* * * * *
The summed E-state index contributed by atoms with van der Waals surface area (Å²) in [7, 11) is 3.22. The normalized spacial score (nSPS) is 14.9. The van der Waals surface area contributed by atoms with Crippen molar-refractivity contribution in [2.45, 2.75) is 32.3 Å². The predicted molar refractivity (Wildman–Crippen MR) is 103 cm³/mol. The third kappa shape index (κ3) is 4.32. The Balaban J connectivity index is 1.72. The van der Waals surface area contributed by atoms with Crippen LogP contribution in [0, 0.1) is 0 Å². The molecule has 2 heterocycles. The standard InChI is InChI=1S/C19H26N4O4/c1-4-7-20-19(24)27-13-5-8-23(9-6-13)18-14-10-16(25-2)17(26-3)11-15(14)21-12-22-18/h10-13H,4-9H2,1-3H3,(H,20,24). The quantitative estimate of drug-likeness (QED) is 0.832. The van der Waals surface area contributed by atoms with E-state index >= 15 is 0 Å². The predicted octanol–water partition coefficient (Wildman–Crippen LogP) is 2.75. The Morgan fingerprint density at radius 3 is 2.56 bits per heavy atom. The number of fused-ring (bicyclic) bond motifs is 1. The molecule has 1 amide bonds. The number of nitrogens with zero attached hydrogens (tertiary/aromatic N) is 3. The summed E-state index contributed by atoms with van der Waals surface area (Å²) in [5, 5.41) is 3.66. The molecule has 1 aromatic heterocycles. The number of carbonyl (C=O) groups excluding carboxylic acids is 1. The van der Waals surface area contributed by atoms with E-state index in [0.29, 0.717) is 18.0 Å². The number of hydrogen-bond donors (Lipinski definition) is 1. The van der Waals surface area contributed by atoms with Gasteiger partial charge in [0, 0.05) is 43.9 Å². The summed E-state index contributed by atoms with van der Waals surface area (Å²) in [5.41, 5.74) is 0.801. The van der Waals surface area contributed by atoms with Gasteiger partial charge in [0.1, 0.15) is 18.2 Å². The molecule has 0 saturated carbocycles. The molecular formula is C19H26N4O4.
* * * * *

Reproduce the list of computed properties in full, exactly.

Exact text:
The summed E-state index contributed by atoms with van der Waals surface area (Å²) in [7, 11) is 3.22. The normalized spacial score (nSPS) is 14.9. The van der Waals surface area contributed by atoms with Crippen molar-refractivity contribution in [2.45, 2.75) is 32.3 Å². The predicted molar refractivity (Wildman–Crippen MR) is 103 cm³/mol. The third kappa shape index (κ3) is 4.32. The Balaban J connectivity index is 1.72. The van der Waals surface area contributed by atoms with Crippen LogP contribution in [0, 0.1) is 0 Å². The molecule has 2 heterocycles. The standard InChI is InChI=1S/C19H26N4O4/c1-4-7-20-19(24)27-13-5-8-23(9-6-13)18-14-10-16(25-2)17(26-3)11-15(14)21-12-22-18/h10-13H,4-9H2,1-3H3,(H,20,24). The quantitative estimate of drug-likeness (QED) is 0.832. The van der Waals surface area contributed by atoms with E-state index >= 15 is 0 Å². The predicted octanol–water partition coefficient (Wildman–Crippen LogP) is 2.75. The Morgan fingerprint density at radius 3 is 2.56 bits per heavy atom. The number of fused-ring (bicyclic) bond motifs is 1. The molecule has 1 amide bonds. The number of nitrogens with zero attached hydrogens (tertiary/aromatic N) is 3. The summed E-state index contributed by atoms with van der Waals surface area (Å²) in [5, 5.41) is 3.66. The molecule has 1 aromatic heterocycles. The number of carbonyl (C=O) groups excluding carboxylic acids is 1. The van der Waals surface area contributed by atoms with E-state index in [0.29, 0.717) is 18.0 Å². The number of hydrogen-bond donors (Lipinski definition) is 1. The van der Waals surface area contributed by atoms with Gasteiger partial charge in [0, 0.05) is 43.9 Å². The summed E-state index contributed by atoms with van der Waals surface area (Å²) in [5.41, 5.74) is 0.801. The van der Waals surface area contributed by atoms with Gasteiger partial charge in [0.1, 0.15) is 18.2 Å². The molecule has 0 saturated carbocycles. The molecular formula is C19H26N4O4.